We have an extensive array of FHIR resources stored in our database; therefore, we have utilized the core FHIR GET and Search APIs to retrieve all the resources from the database. These APIs have seamlessly accessed the FHIR resources from the FHIR database, and we have performed various data analytics tasks depending on the defined use cases. To provide our esteemed readers with a clear understanding of these APIs’ working mechanisms, we have discussed how FHIR APIs work for data analytics. The prior Figure 2 illustrates a sample API operation mechanism in which the APIs access the clinical data and then perform the data analytics. This refers to the specialization of the FHIR API that focuses on providing the API’s functionality that is useful for healthcare data analytics applications.
This implementation has been executed in two phases:
Phase 1: We have developed various FHIR APIs to retrieve the FHIR resources from the FHIR database and then pre-process these resources using our developed algorithm to map the clinical data elements stored in the FHIR resource tags to a relational data model or schema and store the resulting data into the MySQL database. We have magnificently processed the FHIR resources via our algorithm, retrieved all data elements from these resources, and stored the result in database tables; we called it the FHIR-compliant database. For this purpose, we have crafted a database schema (tables) in the MySQL database (see the prior Figure 7). Each resource type requires different parameters in the REST API URL to retrieve the FHIR resource from the database. Therefore, for each resource, we have provided a resource name and parameters depending on the resource type and data retrieval. For this purpose, we have executed an algorithm to perform this job for us. When the FHIR APIs retrieve resources from the FHIR database, on the way, the mapping agent/algorithm pre-processes the JSON format of FHIR resources and maps the data stored in various tags of JSON structure into the various MySQL database tables.
Phase 2: When the data were converted from a graph structure to a relational data model format, we applied various data analytics techniques to the data stored in the MySQL database. For this purpose, we have developed various types of SQL queries to generate our results. These SQL queries have impeccably matched the requirements of our use cases, defined for our required data analytics. The output of these data analytics use cases is shown in the Section 7. Figure 9 shows the implementation process, while Figure 10 describes the complete framework process, including the techniques and computational tools applied in each step.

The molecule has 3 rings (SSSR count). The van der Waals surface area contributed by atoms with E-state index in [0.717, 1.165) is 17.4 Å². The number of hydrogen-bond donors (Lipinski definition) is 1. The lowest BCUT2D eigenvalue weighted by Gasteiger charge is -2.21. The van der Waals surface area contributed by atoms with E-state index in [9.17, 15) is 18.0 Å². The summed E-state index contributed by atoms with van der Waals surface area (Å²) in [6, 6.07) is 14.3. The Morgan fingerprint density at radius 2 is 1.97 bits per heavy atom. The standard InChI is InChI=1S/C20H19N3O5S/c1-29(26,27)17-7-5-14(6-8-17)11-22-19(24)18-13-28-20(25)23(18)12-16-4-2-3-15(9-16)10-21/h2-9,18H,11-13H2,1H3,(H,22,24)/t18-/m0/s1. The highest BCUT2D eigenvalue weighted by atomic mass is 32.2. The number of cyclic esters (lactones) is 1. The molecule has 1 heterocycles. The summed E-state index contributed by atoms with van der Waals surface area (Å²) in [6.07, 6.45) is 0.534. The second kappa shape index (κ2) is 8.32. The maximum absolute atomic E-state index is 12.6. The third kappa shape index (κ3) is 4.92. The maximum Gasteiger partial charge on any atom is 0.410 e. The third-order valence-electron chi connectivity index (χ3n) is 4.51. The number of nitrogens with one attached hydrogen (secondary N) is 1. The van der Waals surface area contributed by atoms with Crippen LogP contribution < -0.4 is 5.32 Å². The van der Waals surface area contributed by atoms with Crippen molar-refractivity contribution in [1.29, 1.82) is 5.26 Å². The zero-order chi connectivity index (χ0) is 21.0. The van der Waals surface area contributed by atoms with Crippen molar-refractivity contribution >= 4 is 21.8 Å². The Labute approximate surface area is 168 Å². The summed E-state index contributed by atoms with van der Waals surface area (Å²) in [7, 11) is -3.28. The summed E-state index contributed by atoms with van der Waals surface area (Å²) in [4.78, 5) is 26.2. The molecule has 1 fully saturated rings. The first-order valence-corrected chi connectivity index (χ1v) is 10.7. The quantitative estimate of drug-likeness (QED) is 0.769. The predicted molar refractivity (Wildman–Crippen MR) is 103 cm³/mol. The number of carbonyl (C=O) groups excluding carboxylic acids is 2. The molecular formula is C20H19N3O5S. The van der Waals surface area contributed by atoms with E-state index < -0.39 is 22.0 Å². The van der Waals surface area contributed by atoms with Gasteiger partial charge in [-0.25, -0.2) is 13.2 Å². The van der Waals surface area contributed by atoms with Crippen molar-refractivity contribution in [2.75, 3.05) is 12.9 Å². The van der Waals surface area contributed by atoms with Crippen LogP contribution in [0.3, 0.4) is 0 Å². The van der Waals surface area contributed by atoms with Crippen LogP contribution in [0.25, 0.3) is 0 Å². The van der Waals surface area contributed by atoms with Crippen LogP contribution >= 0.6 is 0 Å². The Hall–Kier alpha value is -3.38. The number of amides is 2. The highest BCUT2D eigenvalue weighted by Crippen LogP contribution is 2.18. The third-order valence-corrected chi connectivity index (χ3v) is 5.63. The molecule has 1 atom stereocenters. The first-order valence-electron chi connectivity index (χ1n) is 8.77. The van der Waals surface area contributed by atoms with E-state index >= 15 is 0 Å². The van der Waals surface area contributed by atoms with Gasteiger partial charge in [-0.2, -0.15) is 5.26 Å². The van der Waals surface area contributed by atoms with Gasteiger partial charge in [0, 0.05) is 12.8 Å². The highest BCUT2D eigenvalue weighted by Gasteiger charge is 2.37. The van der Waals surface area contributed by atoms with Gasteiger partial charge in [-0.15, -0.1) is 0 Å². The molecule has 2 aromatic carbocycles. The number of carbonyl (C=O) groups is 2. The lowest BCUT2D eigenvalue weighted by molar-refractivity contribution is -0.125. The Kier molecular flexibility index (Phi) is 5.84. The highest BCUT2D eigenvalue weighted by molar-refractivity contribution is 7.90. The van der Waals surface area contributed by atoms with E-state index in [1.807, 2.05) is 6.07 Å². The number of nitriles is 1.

We implemented our data analytics prototype/concept leveraging the FHIR database (Mongo DB), Python 3.9.8 programming language, and MySQL 5.6 database. We developed FHIR APIs, which enabled us to seamlessly retrieve various resources stored in the Mongo DB, consisting of a dataset size of 700 resources, inclusive of 100 resources of each resource type. Furthermore, before applying data analytics, we implemented our mapping algorithm/agent, enabling the smooth transformation of FHIR resource tags to FHIR-compliant database (MYSQL) tables. We used the following:
- Dataset size: 700 resources (including 100 resources of each resource type)
- Hardware: 4 Cores, 32 GB of RAM
- Software: Windows 10 OS, Python 3.9.8 programming language, Mongo DB 4.4, MySQL 5.6 DB
Our experiment consisted of two phases:
Phase 1: In this step, we implemented our FHIR APIs and executed algorithms to retrieve the FHIR resources from the Mongo DB. Furthermore, we also executed a mapping algorithm to transform the FHIR resource data into the relational database tables.
Phase 2: In this step, we executed various SQL queries to perform highly precise data analytics based on the defined use cases and generate the required results.
To provide the underlying data for our esteemed results, we used the data stored in the relational data model, generated from the FHIR dataset stored in Table 2. The results are based on the use cases we defined in our previous step. We have a number of use cases, each based on a dataset different from others. Therefore, we executed various queries based on the use cases. We generated various results from the FHIR dataset. We are discussing these use cases and their results in detail here.
Use case 1
In this scenario, the queries used within the patient’s scalability count the number of patients that have been dutifully registered in the healthcare unit. These unparalleled queries seamlessly retrieve data from the patient table, which are associated with the esteemed patient resource in the FHIR dataset. Table 3 shows the retrieval data associated with patients gender-wise, and Figure 11 shows the graphical representation of this data.
Use case 2
In this scenario, the queries used within the patient’s scalability count the number of patients registered within the healthcare unit across a variety of years. These queries are specifically designed to retrieve relevant data from the patient table, which are closely associated with the patient resource within the FHIR dataset. The queries retrieved the data related to patients who have been registered within the healthcare system over a span of several years, ranging from the year 1950 to the year 2021. Table 4 presents the retrieval of the registered patients’ data in various years, while Figure 12 describes a graphical representation of this data.
Use case 3